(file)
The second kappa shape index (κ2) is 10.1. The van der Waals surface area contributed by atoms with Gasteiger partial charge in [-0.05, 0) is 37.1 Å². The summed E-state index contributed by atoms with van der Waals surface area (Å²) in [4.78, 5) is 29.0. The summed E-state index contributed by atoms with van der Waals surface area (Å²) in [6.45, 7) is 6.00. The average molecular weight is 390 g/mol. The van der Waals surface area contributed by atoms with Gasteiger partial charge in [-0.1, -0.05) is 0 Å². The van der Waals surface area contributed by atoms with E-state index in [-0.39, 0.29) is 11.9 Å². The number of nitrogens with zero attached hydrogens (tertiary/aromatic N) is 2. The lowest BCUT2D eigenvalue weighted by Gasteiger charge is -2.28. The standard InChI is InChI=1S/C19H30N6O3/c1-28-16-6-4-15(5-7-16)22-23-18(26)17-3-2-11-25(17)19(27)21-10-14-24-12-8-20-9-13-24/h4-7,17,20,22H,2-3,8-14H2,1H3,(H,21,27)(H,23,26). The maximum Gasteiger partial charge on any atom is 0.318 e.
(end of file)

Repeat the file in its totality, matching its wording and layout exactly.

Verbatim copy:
The second kappa shape index (κ2) is 10.1. The van der Waals surface area contributed by atoms with Gasteiger partial charge in [-0.05, 0) is 37.1 Å². The summed E-state index contributed by atoms with van der Waals surface area (Å²) in [4.78, 5) is 29.0. The summed E-state index contributed by atoms with van der Waals surface area (Å²) in [6.45, 7) is 6.00. The average molecular weight is 390 g/mol. The van der Waals surface area contributed by atoms with Gasteiger partial charge in [-0.1, -0.05) is 0 Å². The van der Waals surface area contributed by atoms with E-state index in [-0.39, 0.29) is 11.9 Å². The number of nitrogens with zero attached hydrogens (tertiary/aromatic N) is 2. The lowest BCUT2D eigenvalue weighted by Gasteiger charge is -2.28. The standard InChI is InChI=1S/C19H30N6O3/c1-28-16-6-4-15(5-7-16)22-23-18(26)17-3-2-11-25(17)19(27)21-10-14-24-12-8-20-9-13-24/h4-7,17,20,22H,2-3,8-14H2,1H3,(H,21,27)(H,23,26). The maximum Gasteiger partial charge on any atom is 0.318 e.